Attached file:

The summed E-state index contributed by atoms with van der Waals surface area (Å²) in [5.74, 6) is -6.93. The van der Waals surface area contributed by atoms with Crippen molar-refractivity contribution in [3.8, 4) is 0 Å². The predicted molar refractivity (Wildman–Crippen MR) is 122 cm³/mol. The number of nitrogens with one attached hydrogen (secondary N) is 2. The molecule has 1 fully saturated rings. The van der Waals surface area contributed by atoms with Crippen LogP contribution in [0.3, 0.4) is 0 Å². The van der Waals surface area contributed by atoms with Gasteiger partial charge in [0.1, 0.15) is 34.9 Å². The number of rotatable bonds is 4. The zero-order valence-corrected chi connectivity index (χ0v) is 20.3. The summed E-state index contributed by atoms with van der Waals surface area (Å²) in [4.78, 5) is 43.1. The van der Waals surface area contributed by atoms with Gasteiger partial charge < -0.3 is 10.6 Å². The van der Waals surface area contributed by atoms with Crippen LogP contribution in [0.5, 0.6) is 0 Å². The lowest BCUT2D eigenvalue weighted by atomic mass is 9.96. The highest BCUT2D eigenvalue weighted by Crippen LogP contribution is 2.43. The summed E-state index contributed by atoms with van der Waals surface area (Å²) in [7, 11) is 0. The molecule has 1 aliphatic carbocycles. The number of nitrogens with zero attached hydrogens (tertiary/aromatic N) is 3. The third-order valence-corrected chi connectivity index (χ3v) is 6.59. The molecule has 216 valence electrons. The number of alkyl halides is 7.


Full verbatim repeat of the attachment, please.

The summed E-state index contributed by atoms with van der Waals surface area (Å²) in [5.74, 6) is -6.93. The van der Waals surface area contributed by atoms with Crippen molar-refractivity contribution in [3.8, 4) is 0 Å². The predicted molar refractivity (Wildman–Crippen MR) is 122 cm³/mol. The number of nitrogens with one attached hydrogen (secondary N) is 2. The molecule has 1 fully saturated rings. The van der Waals surface area contributed by atoms with Crippen LogP contribution in [0.3, 0.4) is 0 Å². The van der Waals surface area contributed by atoms with Gasteiger partial charge in [0.1, 0.15) is 34.9 Å². The number of rotatable bonds is 4. The zero-order valence-corrected chi connectivity index (χ0v) is 20.3. The summed E-state index contributed by atoms with van der Waals surface area (Å²) in [4.78, 5) is 43.1. The van der Waals surface area contributed by atoms with Gasteiger partial charge < -0.3 is 10.6 Å². The van der Waals surface area contributed by atoms with Crippen LogP contribution in [0.5, 0.6) is 0 Å². The lowest BCUT2D eigenvalue weighted by atomic mass is 9.96. The highest BCUT2D eigenvalue weighted by Crippen LogP contribution is 2.43. The summed E-state index contributed by atoms with van der Waals surface area (Å²) in [7, 11) is 0. The molecule has 1 aliphatic carbocycles. The number of nitrogens with zero attached hydrogens (tertiary/aromatic N) is 3. The third-order valence-corrected chi connectivity index (χ3v) is 6.59. The molecule has 216 valence electrons. The number of alkyl halides is 7.